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    Maybe it's an LCD thing? I did my comparison on a 65" 1080p plasma. I'd look at that Sharp's sharpness control. Dialing up sharpness too much can cause artifacts, and I've never owned a display where the default sharpness setting wasn't too high when I used a calibration DVD to set it properly. I'd also turn off any MPEG or other noise reduction settings that may be trying to "improve" the picture, so as to let the HR24 signal come across as pure as possible.

    Like I said earlier, from about 8' away, except for smoother MPEG-2 trickplay, I see no difference between the same program recorded MPEG-4 on my HR24-500 or OTA MPEG-2 on my HR20-700. And I believe my OTA feeds are the same ones used for the East Coast feeds that are transcoded to MPEG-4, so very high quality. Thanks to MRV, I'm able to view them both on the same screen and A/B them by using the PREV button. I just did this a couple of months ago as part of another test I was conducting.
     
  10. Dec 28, 2010 #10 of 125
    Richierich

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    I have Native On with Resolutions of 720P, 1080I and 1080P Selected. I have a Samsung LCD (LN-T5281F) and it looks Great!!!
     
  11. Dec 28, 2010 #11 of 125
    carillon

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    All resolutions on the HR are selected and the appropriate resolutions are being reported by the TVs info button so it appears that the native resolutions are being passed to the TV. Thanks for the reply!
     
  12. Dec 28, 2010 #12 of 125
    carillon

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    So I just checked and my HR has all of the resolutions selected. Should I deselect 480i and 480p and leave the rest selected? My TV is 1080p. What happens if I view an occasional SD channel.
     
  13. Dec 28, 2010 #13 of 125
    Steve

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    I'd check them both and let the TV's scaler deal with up-converting SD to your display's native 1080p.

    Also, some TV's offer an anamorphic "stretch" mode for 4:3 material that only works if the display sees it's getting 480i/p, so if that mode is your preference, it may not be available to you if you let the HR upconvert SD to 720p.
     
  14. Dec 28, 2010 #14 of 125
    carillon

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    Thanks Steve, I now have all of the resolutions on the HR selected. I'm still trying to tweak the HD PQ.
     
  15. Dec 28, 2010 #15 of 125
    Richierich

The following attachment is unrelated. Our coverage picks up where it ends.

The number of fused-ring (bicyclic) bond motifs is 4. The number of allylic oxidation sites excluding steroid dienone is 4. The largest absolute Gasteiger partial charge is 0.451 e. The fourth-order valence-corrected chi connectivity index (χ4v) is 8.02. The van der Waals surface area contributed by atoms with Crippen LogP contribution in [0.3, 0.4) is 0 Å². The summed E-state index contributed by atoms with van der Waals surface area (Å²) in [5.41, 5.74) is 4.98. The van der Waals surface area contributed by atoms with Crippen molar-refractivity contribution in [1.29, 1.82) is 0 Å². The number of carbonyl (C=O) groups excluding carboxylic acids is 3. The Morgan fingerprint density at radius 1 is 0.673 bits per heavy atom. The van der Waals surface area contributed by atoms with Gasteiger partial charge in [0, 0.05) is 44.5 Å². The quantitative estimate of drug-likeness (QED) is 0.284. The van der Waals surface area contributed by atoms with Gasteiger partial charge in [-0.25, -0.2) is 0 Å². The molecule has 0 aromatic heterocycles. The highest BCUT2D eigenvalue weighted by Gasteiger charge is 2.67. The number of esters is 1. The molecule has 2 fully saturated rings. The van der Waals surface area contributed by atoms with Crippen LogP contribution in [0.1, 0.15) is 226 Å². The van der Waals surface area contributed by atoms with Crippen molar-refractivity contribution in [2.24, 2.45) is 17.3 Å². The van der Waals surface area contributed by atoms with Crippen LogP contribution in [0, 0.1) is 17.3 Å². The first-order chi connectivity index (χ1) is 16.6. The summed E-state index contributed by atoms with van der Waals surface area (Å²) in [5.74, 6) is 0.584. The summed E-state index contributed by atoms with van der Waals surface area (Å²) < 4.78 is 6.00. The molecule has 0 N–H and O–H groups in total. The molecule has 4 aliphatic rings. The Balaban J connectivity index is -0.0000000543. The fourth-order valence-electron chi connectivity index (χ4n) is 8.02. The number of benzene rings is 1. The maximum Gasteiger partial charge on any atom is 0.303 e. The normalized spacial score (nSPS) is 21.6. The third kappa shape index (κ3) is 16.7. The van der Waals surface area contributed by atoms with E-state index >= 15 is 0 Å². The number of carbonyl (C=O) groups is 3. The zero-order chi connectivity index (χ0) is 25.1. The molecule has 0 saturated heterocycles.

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    Most people that I have talked to who know about these things have stated that you should Deselect 480I and 480P and let the TV Scale them and then let 720P and 1080I natively pass thru so the TV doesn't have to Scale them.

    Some people prefer to just Select 1080I and 1080P so 480I, 480P and 720P are Scaled upwards to 1080I prior to passing it to the TV. You just have to try different settings to see what works Best for your Display Device (TV).
     
  16. Dec 28, 2010 #16 of 125
    anleva

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    You need to select 480i and 480p as formats your TV supports if you want the ability to pass them through with native on and let the TV scale them. If you deselect them, and only 720p, 1080i and 1080p are selected, the box will have to scale/process a 480i/p signal in one of those 3 formats.
     
  17. Dec 29, 2010 #17 of 125
    BattleScott

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    It will always output them as 720p in this scenario, the next highest available resolution is used. Also, only 1080p sources (PPV movies) are output at 1080p.
     
  18. Dec 29, 2010 #18 of 125
    akw4572

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    I always use native on, it takes a bit longer to switch channels, but I think it results ina better picture.
     
  19. Dec 29, 2010 #19 of 125
    tkrandall

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    I think the HRs do a very good job of converting formats, so I have Native OFF, my HR20-700 set to just 1080i for my DLP set, and my HR24-200 set to 1080i/1080p for my new LED LCD set.
     
  20. Dec 29, 2010 #20 of 125
    Richierich

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    EXACTLY and a lot of people do not know this so you get the DBSTALK AWARD of the Day for noting that.

    I don't mind my DVR Upscaling my 480I or 480P up to 720P because I don't really watch any channels in 480I or 480P other than occasionally tuning in to HLN in Fabulous Blur-O-Vision!!! :lol: